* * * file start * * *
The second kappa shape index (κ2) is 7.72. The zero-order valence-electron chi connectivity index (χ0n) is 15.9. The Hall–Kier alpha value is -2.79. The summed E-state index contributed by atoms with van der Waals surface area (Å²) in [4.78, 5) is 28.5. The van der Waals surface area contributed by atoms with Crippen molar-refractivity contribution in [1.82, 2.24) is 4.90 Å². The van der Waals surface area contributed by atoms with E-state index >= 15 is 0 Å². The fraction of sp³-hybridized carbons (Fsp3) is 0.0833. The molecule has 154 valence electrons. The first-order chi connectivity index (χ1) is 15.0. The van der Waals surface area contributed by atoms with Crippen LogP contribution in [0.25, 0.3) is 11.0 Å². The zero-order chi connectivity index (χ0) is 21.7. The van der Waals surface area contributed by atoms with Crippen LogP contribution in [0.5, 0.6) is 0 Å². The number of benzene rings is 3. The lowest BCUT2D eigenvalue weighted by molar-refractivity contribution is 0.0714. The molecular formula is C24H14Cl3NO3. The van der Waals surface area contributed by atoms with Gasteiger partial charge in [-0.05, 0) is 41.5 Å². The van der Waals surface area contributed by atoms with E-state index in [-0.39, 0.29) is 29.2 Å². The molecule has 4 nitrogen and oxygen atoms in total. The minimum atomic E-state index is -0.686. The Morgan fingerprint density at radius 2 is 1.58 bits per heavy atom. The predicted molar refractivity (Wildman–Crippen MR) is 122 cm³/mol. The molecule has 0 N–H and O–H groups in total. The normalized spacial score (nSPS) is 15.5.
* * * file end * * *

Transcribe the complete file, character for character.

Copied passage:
The second kappa shape index (κ2) is 7.72. The zero-order valence-electron chi connectivity index (χ0n) is 15.9. The Hall–Kier alpha value is -2.79. The summed E-state index contributed by atoms with van der Waals surface area (Å²) in [4.78, 5) is 28.5. The van der Waals surface area contributed by atoms with Crippen molar-refractivity contribution in [1.82, 2.24) is 4.90 Å². The van der Waals surface area contributed by atoms with E-state index >= 15 is 0 Å². The fraction of sp³-hybridized carbons (Fsp3) is 0.0833. The molecule has 154 valence electrons. The first-order chi connectivity index (χ1) is 15.0. The van der Waals surface area contributed by atoms with Crippen LogP contribution in [0.25, 0.3) is 11.0 Å². The zero-order chi connectivity index (χ0) is 21.7. The van der Waals surface area contributed by atoms with Crippen LogP contribution in [0.5, 0.6) is 0 Å². The number of benzene rings is 3. The lowest BCUT2D eigenvalue weighted by molar-refractivity contribution is 0.0714. The molecular formula is C24H14Cl3NO3. The van der Waals surface area contributed by atoms with Gasteiger partial charge in [-0.05, 0) is 41.5 Å². The van der Waals surface area contributed by atoms with E-state index in [-0.39, 0.29) is 29.2 Å². The molecule has 4 nitrogen and oxygen atoms in total. The minimum atomic E-state index is -0.686. The Morgan fingerprint density at radius 2 is 1.58 bits per heavy atom. The predicted molar refractivity (Wildman–Crippen MR) is 122 cm³/mol. The molecule has 0 N–H and O–H groups in total. The normalized spacial score (nSPS) is 15.5.